Few treatment options exist for high- to extreme-risk patients with severe MAC and symptomatic valve dysfunction. In patients considered too high risk for traditional surgical mitral valve replacement, a transcatheter approach may be a suitable option. However, procedural risks may be prohibitive.1 Of those risks, obstruction of the LVOT from systolic anterior motion (SAM) of the valve1-3 is associated with increased risk of mortality, and often presents in the immediate postimplant period.1-3

LVOT obstruction risk stratification requires preprocedural cardiac CT imaging, which should always include an ex vivo virtual simulation of valvular fit.2,3 Assessment of the LVOT cross-sectional area created between the myocardial septum and the simulated prosthesis (the “neo-LVOT”), has now become more common as TMVR becomes more widely employed.3-5 Recent studies suggest that a neo-LVOT area of <2 cm2 increases the risk of LVOT obstruction,4 with a recent retrospective study of 30 patients suggesting that a neo-LVOT of <1.894 cm2 raises risk of postimplantation LVOT obstruction, and should prompt consideration of empiric ASA prior to TMVR, as long as the patient’s anatomy is favorable.5

Pre-emptive ASA in patients at high risk for LVOT obstruction. ASA had been used as a bail-out strategy for acute LVOT obstruction; however, mortality remained high despite rescue attempts. In 2019, a retrospective multicenter trial by Wang et al showed that pre-emptive ASA was associated with a significant increase in predicted neo-LVOT area before TMVR in 30 patients.5 However, ASA is not without its share of risks; in patients with a thin interventricular septum, this procedure may give limited results2,5 or expose patients to risk of ventricular septal defects. Furthermore, this is not a viable strategy in those without septal perforators, or those with history of coronary artery bypass grafting or an occluded LAD.5 The risk of postablation complete heart block requiring permanent pacemaker can be as high as 25%.2 In addition, the waiting time of at least 4 weeks between ablation and proceeding with TMVR may be problematic in patients with severe mitral valve disease and debilitating symptoms.2,5 The results of ASA, especially in normal or thin septums, are variable. Few available studies have addressed the dilemma of residual high LVOT obstruction risk following preprocedural ASA, which led us to pursue an additional risk reduction strategy of electrosurgical leaflet laceration at the time of TMVR.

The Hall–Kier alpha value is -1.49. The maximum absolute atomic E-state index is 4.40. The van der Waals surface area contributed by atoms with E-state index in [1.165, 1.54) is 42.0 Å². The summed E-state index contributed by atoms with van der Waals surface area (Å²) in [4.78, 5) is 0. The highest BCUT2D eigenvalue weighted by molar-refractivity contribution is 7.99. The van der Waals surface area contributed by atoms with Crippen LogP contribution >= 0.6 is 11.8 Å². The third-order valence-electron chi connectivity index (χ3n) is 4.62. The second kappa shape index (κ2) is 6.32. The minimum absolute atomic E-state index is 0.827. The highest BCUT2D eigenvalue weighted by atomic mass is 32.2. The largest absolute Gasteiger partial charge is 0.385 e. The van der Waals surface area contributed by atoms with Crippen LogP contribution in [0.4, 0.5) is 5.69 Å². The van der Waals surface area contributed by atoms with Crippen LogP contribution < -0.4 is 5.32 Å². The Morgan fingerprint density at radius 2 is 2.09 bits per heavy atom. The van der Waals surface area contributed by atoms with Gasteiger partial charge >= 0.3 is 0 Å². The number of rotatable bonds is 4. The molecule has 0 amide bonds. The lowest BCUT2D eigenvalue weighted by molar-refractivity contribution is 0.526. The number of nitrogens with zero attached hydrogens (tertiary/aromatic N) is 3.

The LAMPOON procedure to prevent LVOT occlusion. The LAMPOON procedure was demonstrated to allow patients at prohibitive risk of LVOT obstruction to proceed successfully with TMVR in a recent feasibility trial4 that included 30 patients. The use of an electrosurgical approach for anterior leaflet resection immediately prior to TMVR was developed based upon pre-existing surgical techniques to prevent LVOT obstruction without disruption of the chordae.4 The adaptation of this technique to a transcatheter-based strategy was done using modified commercially available devices, although more clinical studies are needed to demonstrate feasibility and safety.4,6 Other recent LAMPOON trials demonstrated a reduction in post-TMVR incidence of LVOT obstruction4,6 and reduced mortality post procedure,4,6 with findings applicable to patients with both native and annuloplasty valve anatomies.3,4,6 Although still early in its use across transcatheter valve centers, LAMPOON holds promise as a viable preventative strategy as TMVR is more widely implemented, both in patients at prohibitive risk of LVOT obstruction and as an adjunct to other LVOT obstruction risk-reduction measures, such as ASA.


We report here a successful strategy of sequential use of ASA and LAMPOON procedure in a patient at prohibitive risk of LVOT obstruction with debilitating symptoms of mitral valve dysfunction. Patients who remain at exceedingly high risk of LVOT obstruction despite preprocedural ASA can potentially benefit from this sequential dual approach with the LAMPOON procedure.

From the Sentara Heart Hospital, Structural Heart Division, Norfolk, Virginia.

Disclosure: The authors have completed and returned the ICMJE Form for Disclosure of Potential Conflicts of Interest. Dr Mahoney is a consultant and proctor for Edwards Lifesciences and Medtronic. Dr Long reports no conflicts of interest regarding the content herein.

The authors report that patient consent was provided for publication of the images used herein.

Manuscript submitted October 21, 2019, provisional acceptance given October 30, 2019, final version accepted November 6, 2019.

Address for correspondence: Paul Mahoney, MD, Sentara Heart Hospital, Structural Heart Division Director, 600 Gresham Drive, Norfolk, VA 23507. Email: paul.mahoney.md@gmail.com